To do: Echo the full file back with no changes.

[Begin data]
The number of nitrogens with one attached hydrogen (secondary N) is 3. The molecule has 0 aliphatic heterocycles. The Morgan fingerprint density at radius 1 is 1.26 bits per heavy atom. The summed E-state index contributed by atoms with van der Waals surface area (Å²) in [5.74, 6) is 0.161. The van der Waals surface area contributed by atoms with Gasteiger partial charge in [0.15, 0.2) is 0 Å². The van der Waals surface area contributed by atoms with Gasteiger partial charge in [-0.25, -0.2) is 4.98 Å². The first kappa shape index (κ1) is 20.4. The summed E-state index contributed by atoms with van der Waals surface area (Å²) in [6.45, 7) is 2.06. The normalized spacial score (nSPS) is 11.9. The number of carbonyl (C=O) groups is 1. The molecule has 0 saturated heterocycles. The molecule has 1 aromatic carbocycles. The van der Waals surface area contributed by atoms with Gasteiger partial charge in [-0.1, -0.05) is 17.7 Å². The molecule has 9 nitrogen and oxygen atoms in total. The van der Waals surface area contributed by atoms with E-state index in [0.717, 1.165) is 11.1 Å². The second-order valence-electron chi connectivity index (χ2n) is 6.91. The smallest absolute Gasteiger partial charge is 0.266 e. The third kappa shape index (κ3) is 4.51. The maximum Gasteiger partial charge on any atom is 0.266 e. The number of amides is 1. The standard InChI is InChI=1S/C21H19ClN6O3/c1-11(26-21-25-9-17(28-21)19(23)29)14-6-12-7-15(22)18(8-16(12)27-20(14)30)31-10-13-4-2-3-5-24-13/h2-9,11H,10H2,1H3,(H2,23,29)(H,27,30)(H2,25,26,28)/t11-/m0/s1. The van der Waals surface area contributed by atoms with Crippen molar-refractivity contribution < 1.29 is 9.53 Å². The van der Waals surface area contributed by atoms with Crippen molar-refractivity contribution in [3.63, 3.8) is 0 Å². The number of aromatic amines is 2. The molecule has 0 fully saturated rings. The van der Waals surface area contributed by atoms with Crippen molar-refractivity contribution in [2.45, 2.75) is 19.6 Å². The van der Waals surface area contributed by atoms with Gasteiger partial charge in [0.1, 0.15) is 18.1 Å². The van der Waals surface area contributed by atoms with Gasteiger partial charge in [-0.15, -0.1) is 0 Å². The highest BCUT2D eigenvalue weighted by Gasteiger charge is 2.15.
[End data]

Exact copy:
The number of nitrogens with one attached hydrogen (secondary N) is 3. The molecule has 0 aliphatic heterocycles. The Morgan fingerprint density at radius 1 is 1.26 bits per heavy atom. The summed E-state index contributed by atoms with van der Waals surface area (Å²) in [5.74, 6) is 0.161. The van der Waals surface area contributed by atoms with Gasteiger partial charge in [0.15, 0.2) is 0 Å². The van der Waals surface area contributed by atoms with Gasteiger partial charge in [-0.25, -0.2) is 4.98 Å². The first kappa shape index (κ1) is 20.4. The summed E-state index contributed by atoms with van der Waals surface area (Å²) in [6.45, 7) is 2.06. The normalized spacial score (nSPS) is 11.9. The number of carbonyl (C=O) groups is 1. The molecule has 0 saturated heterocycles. The molecule has 1 aromatic carbocycles. The van der Waals surface area contributed by atoms with Gasteiger partial charge in [-0.1, -0.05) is 17.7 Å². The molecule has 9 nitrogen and oxygen atoms in total. The van der Waals surface area contributed by atoms with E-state index in [0.717, 1.165) is 11.1 Å². The second-order valence-electron chi connectivity index (χ2n) is 6.91. The smallest absolute Gasteiger partial charge is 0.266 e. The third kappa shape index (κ3) is 4.51. The maximum Gasteiger partial charge on any atom is 0.266 e. The number of amides is 1. The standard InChI is InChI=1S/C21H19ClN6O3/c1-11(26-21-25-9-17(28-21)19(23)29)14-6-12-7-15(22)18(8-16(12)27-20(14)30)31-10-13-4-2-3-5-24-13/h2-9,11H,10H2,1H3,(H2,23,29)(H,27,30)(H2,25,26,28)/t11-/m0/s1. The van der Waals surface area contributed by atoms with Crippen molar-refractivity contribution < 1.29 is 9.53 Å². The van der Waals surface area contributed by atoms with Crippen molar-refractivity contribution in [3.63, 3.8) is 0 Å². The number of aromatic amines is 2. The molecule has 0 fully saturated rings. The van der Waals surface area contributed by atoms with Crippen molar-refractivity contribution in [2.45, 2.75) is 19.6 Å². The van der Waals surface area contributed by atoms with Gasteiger partial charge in [0.1, 0.15) is 18.1 Å². The van der Waals surface area contributed by atoms with Gasteiger partial charge in [-0.15, -0.1) is 0 Å². The highest BCUT2D eigenvalue weighted by Gasteiger charge is 2.15.